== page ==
“Hearing loss is a significant issue. As the baby boomers come of age, the years of industrial sounds and/or noise pollution coupled with exposure to loud music has accelerated the problem,” says Todd Billin of Hearing Loop Systems.

With 36 million of Americans reporting hearing loss and over 8 million already outfitted with hearing aids, the need for hearing loops continues to grow.

There has been no stronger advocate than David G. Myers, PhD, Professor and Social Psychologist at Hope College.

When visiting Europe and attending a service at an old cathedral, Dr. Myers noticed a sign on the wall and remembered the words of the audiologist he purchased the hearing aids.

He knows upon seeing the “Hearing Loop Installed” sign that if he flipped a switch on his hearing aid he’d be tapping directly into the house audio.

Sure enough, from the moment Dr. Myers flipped that switch he has been and continues to be a huge supporter of the technology.

He is the creator of, a website that provides education and information on hearing loops.

“I activate my T-Coils and instantly the speaker’s voice comes to me not from some distant loudspeaker but seemingly from the center of my head, says Myers.

“My hearing aids now serve me as customized wireless loudspeakers”

There can, of course, be challenges when installing a loop system.

The most obvious being how to route the cable in an existing space.

“In all of the existing buildings in which I have designed and installed loops, including very old churches, airport terminals and sporting venues, like the Michigan State Breslin Center, I have always found somewhere to hide the wire for the loop system,” says Tim Vander Meer of Hearing Loop systems.

A loop can cause a high pitched noise through some instruments pickups such as guitar, piano, strings.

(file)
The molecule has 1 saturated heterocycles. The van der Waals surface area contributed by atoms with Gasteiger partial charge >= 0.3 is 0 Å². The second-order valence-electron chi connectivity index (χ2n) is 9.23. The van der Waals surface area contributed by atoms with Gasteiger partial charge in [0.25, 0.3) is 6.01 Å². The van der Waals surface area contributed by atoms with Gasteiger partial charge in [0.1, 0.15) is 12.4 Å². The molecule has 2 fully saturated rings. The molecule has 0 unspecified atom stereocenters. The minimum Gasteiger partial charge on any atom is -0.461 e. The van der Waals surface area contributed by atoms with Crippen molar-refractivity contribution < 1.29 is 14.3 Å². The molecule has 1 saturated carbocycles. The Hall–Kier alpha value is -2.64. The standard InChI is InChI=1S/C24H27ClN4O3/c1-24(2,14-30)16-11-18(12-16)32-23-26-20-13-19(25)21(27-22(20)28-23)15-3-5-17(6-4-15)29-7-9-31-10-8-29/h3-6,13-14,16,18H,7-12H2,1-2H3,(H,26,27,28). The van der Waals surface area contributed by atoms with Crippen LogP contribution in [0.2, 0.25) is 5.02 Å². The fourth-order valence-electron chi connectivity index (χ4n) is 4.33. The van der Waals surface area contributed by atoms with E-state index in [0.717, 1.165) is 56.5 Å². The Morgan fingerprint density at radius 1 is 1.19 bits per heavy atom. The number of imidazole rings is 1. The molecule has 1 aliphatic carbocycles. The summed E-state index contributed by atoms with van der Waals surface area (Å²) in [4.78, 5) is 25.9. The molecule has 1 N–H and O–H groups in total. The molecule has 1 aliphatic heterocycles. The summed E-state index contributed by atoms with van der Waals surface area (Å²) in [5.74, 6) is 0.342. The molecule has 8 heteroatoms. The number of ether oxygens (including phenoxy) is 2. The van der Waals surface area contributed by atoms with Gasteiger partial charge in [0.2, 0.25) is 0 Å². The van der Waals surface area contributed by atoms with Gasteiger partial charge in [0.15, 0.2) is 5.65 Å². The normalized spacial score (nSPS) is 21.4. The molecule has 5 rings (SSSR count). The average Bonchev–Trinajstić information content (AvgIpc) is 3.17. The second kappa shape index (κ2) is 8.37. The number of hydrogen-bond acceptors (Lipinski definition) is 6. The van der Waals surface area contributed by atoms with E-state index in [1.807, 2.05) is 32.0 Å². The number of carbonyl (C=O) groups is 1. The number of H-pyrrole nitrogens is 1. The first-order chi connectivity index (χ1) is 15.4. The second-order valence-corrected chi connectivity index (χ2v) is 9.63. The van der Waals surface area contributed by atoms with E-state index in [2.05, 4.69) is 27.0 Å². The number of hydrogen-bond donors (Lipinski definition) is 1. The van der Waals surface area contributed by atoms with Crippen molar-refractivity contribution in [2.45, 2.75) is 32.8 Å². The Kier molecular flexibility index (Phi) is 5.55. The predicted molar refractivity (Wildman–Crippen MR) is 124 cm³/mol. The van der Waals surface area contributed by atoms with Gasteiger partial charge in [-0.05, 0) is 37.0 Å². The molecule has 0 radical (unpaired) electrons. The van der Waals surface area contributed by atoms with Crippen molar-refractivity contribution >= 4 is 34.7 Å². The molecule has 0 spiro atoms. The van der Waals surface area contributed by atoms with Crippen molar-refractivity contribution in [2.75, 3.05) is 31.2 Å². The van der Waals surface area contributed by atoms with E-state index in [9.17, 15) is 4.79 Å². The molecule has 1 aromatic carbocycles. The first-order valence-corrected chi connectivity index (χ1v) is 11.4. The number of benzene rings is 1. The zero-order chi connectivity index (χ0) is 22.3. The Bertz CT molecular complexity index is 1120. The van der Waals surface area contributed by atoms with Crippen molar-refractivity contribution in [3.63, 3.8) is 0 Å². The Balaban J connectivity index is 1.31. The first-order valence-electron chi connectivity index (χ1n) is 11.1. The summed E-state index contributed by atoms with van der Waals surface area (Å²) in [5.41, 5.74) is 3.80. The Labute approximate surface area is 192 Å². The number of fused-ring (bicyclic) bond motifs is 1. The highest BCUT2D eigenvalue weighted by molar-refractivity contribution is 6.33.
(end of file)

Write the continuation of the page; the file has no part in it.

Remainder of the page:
Generally speaking this usually happens on older pickups or installations where there is not a solid ground present.

Spillover into adjacent rooms can also be an issue; this also can be overcome by using a properly designed phased array system.

The advantage of a loop is that there is no need for portable receivers and batteries as the t-coil in the hearing aid requires no power.

Additionally the hygiene issue goes away as earphones do not need to be cleaned and shared.

However, for those individuals not using t-coil equipped hearing aids, portable receivers are still, of course, available.

There is also a cost/benefit savings compared to traditional RF and Infrared systems, as the only limit on users of loop systems is physically how many people can fit inside of a loop.

As you consider assisted listening systems for parishioners in the future, whether for compliance or convenience, I would certainly consider a loop system.

What are your thoughts on assisted listening systems? Let me know in the comments below!

Gary Zandstra is a professional AV systems integrator with Parkway Electric and has been involved with sound at his church for more than 25 years.

From ProSoundWeb, used with permission.